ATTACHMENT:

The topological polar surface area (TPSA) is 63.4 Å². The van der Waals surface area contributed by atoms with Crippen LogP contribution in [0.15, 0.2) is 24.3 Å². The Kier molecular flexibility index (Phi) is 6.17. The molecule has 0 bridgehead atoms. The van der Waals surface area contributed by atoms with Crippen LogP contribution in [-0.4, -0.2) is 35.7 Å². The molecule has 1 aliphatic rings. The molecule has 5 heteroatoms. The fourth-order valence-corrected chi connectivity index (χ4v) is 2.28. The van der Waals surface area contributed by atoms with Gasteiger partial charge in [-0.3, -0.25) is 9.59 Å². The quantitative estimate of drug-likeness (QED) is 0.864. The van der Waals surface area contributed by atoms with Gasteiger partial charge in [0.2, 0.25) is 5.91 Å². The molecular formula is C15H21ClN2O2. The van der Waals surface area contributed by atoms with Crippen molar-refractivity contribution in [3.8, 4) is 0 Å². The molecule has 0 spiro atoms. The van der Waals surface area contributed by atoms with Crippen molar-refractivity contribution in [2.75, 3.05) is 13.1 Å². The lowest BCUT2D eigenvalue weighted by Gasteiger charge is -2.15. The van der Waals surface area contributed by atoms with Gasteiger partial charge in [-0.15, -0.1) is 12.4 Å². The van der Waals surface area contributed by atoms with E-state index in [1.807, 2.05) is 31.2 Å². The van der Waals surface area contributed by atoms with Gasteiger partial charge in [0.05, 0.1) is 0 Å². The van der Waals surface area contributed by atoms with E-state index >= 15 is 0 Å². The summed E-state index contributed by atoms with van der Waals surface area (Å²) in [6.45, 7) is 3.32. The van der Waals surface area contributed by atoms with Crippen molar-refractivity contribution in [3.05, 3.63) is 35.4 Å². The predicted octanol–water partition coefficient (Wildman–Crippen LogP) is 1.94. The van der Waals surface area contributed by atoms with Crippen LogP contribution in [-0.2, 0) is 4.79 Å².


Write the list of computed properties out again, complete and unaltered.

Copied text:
The topological polar surface area (TPSA) is 63.4 Å². The van der Waals surface area contributed by atoms with Crippen LogP contribution in [0.15, 0.2) is 24.3 Å². The Kier molecular flexibility index (Phi) is 6.17. The molecule has 0 bridgehead atoms. The van der Waals surface area contributed by atoms with Crippen LogP contribution in [-0.4, -0.2) is 35.7 Å². The molecule has 1 aliphatic rings. The molecule has 5 heteroatoms. The fourth-order valence-corrected chi connectivity index (χ4v) is 2.28. The van der Waals surface area contributed by atoms with Gasteiger partial charge in [-0.3, -0.25) is 9.59 Å². The quantitative estimate of drug-likeness (QED) is 0.864. The van der Waals surface area contributed by atoms with Gasteiger partial charge in [0.2, 0.25) is 5.91 Å². The molecular formula is C15H21ClN2O2. The van der Waals surface area contributed by atoms with Crippen molar-refractivity contribution in [3.8, 4) is 0 Å². The molecule has 0 spiro atoms. The van der Waals surface area contributed by atoms with Crippen molar-refractivity contribution in [2.75, 3.05) is 13.1 Å². The lowest BCUT2D eigenvalue weighted by Gasteiger charge is -2.15. The van der Waals surface area contributed by atoms with Gasteiger partial charge in [-0.15, -0.1) is 12.4 Å². The van der Waals surface area contributed by atoms with E-state index in [1.807, 2.05) is 31.2 Å². The van der Waals surface area contributed by atoms with Gasteiger partial charge in [0.05, 0.1) is 0 Å². The van der Waals surface area contributed by atoms with E-state index >= 15 is 0 Å². The summed E-state index contributed by atoms with van der Waals surface area (Å²) in [6.45, 7) is 3.32. The van der Waals surface area contributed by atoms with Crippen molar-refractivity contribution in [3.05, 3.63) is 35.4 Å². The predicted octanol–water partition coefficient (Wildman–Crippen LogP) is 1.94. The van der Waals surface area contributed by atoms with Crippen LogP contribution in [-0.2, 0) is 4.79 Å².